This past Saturday morning my generous wife gave me some time to myself, so I headed out to the Ridgefield NWR on my friend Bruce's report that the refuge was full of egrets. I've previously not been able to capture many good photos of egrets, and I find them so much more pleasing in photographs than their big cousin, the great blue heron. The snow white color of the entire bird really jumps off of a print or a screen.
Bruce's report was spot on. There were about two dozen egrets at the refuge on this morning, and together with the help of several herons, they devoured more voles than I've ever seen at the refuge in one morning. It was intense and a lot of fun to try to capture each of these moments. I had to stay focused to have any chance to nail a sharp shot of a captured vole. Each moment didn't last long before the latest victim was resting in the egret's or heron's stomach. Nature is cruel, especially for little critters at the bottom of the food chain like the vole (similar to but a little larger than a field mouse). At one point I had six egrets in the field in front of me. I've never before even seen six egrets in one day!
In addition to the many herons and egrets patroling the fields and cleaning them of small rodents, there were many other late autumn usual suspects at the refuge. As the northwest weather begins to get more dark and gloomy and settle into its' cool and damp winter, regional wetland refuges begin to come to life. Many sandhill cranes and tundra swans were flying overhead. The cranes rarely spend time on the refuge grounds, but the swans that spend so much time on Rest Lake at the refuge are beginning to increase in number for the winter. Both the cranes and the swans are so graceful and a real joy to watch. But, in even far greater numbers than the cranes and the swans were the cackling geese. I was also surprised to see almost a hundred dowitchers this late in autumn in one flooded small field just in front of the backside outhouse.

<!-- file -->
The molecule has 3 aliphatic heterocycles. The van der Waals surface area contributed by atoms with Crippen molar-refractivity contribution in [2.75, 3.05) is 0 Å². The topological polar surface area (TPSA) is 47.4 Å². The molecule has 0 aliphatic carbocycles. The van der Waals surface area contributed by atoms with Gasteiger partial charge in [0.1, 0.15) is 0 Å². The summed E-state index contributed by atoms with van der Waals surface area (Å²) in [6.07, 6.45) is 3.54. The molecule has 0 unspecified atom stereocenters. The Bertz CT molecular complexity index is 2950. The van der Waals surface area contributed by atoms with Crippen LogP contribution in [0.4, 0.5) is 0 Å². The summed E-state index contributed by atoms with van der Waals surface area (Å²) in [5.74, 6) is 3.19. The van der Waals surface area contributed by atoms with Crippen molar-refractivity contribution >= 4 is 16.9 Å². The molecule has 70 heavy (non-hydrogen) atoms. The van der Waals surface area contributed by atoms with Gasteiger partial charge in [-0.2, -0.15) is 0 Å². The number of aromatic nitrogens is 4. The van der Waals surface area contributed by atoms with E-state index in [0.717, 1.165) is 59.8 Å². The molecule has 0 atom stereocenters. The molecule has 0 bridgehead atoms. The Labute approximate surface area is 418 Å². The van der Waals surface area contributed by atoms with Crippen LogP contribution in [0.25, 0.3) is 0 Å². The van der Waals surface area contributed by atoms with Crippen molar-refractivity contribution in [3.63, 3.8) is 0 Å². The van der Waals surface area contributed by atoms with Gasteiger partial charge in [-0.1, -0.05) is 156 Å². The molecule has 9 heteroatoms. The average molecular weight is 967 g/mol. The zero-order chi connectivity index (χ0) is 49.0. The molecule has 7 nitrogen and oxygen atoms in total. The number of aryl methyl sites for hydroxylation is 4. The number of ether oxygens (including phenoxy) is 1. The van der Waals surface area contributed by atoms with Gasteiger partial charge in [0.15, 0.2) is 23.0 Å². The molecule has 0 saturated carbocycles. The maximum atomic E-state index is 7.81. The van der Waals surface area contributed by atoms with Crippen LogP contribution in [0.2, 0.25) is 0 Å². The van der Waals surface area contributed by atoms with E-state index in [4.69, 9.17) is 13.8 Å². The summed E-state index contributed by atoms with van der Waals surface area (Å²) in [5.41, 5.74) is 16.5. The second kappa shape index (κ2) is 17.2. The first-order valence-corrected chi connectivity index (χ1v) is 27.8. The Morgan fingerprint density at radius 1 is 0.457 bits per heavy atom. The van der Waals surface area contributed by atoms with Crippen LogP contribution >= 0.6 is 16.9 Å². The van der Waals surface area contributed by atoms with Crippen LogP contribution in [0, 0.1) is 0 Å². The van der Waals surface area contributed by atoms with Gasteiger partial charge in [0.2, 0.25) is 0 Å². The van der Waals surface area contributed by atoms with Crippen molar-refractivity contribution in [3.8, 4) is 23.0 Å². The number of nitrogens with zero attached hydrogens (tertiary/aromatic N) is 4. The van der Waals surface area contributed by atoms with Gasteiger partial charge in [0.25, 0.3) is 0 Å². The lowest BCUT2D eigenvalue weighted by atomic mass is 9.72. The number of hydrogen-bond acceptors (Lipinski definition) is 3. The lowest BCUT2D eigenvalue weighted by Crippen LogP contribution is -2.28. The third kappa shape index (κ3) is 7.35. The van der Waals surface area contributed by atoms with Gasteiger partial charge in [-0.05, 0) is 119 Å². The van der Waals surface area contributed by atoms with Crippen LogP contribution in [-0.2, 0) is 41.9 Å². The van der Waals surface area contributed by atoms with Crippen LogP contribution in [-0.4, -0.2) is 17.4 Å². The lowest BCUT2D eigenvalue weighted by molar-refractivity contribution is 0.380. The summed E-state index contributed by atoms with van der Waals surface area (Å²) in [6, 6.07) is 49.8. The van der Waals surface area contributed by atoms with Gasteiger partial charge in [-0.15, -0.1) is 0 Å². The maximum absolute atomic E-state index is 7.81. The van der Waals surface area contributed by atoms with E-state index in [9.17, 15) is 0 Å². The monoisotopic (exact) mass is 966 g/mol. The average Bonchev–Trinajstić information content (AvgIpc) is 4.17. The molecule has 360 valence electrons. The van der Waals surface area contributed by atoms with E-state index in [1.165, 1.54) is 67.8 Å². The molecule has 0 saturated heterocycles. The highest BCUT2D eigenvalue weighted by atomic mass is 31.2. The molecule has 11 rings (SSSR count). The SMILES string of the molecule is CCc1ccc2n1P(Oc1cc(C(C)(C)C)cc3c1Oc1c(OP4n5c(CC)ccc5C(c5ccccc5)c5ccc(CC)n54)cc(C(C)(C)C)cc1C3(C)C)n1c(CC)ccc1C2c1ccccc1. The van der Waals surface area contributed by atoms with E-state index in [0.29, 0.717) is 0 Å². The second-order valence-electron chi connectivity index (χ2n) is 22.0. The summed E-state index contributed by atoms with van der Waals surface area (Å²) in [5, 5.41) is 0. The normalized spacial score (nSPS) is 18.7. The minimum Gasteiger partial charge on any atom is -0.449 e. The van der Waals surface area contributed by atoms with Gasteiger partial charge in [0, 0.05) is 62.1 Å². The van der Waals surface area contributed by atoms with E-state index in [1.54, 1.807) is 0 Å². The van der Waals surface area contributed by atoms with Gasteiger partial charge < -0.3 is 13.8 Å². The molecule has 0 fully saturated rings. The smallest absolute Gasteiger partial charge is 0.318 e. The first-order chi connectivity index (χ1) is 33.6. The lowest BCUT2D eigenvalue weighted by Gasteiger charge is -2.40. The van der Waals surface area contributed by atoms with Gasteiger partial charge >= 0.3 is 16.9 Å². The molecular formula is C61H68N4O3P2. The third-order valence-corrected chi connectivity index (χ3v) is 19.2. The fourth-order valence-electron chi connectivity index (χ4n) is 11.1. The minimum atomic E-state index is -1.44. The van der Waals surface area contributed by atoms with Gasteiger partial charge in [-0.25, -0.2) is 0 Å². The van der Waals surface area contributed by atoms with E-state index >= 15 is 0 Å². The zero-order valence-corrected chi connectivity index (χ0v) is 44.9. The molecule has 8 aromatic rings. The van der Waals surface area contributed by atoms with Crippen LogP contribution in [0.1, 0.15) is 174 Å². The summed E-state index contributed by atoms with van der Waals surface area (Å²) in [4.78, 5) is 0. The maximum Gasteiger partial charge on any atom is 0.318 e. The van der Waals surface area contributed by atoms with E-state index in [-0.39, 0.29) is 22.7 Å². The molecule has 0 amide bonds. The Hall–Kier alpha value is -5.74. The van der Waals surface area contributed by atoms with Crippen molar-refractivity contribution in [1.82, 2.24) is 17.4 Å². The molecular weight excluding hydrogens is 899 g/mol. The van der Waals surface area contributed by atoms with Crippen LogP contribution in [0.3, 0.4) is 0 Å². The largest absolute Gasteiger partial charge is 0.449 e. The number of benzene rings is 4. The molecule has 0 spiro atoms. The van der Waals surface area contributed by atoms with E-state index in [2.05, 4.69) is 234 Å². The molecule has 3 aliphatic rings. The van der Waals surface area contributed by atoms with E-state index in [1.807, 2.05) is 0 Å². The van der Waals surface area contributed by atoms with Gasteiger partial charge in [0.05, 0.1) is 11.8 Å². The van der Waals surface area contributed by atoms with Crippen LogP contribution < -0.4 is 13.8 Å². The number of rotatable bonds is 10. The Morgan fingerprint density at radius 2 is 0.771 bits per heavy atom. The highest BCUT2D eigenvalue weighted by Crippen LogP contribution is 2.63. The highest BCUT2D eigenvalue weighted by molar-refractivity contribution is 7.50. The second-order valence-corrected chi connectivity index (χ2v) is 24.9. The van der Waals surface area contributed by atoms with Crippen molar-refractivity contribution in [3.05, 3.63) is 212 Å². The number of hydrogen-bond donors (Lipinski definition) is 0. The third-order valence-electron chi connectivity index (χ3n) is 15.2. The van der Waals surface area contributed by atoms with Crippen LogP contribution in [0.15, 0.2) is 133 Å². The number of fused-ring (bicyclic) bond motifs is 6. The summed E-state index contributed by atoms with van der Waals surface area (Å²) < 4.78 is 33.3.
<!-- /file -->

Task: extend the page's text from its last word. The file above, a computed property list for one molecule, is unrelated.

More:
I reverted back to my old excitable machine gunning ways, taking 1,600 frames on this morning, in spite of the weather being overcast, and the light while soft, not being inspiring. But the action was good enough that I only did two laps of the refuge's 4.2 mile loop. Among the 1,600 photos exposed, less than 300 were attempts at panning trying to capture birds artistically in flight. I can't seem to get enough of this style of bird photograph going back a year or so. I think one reason for this personal fad is to make up for a lack of focal length for shooting birds. On a full frame body a 400mm prime lens may look big, but falls too short too often for birds some distance away. I hope to have several more visits this coming winter as action packed as this one was, but with much better light. However, that may be a lot to ask for in the Pacific Northwest! But even in dull light, this refuge is a real treasure to visit at this time of year.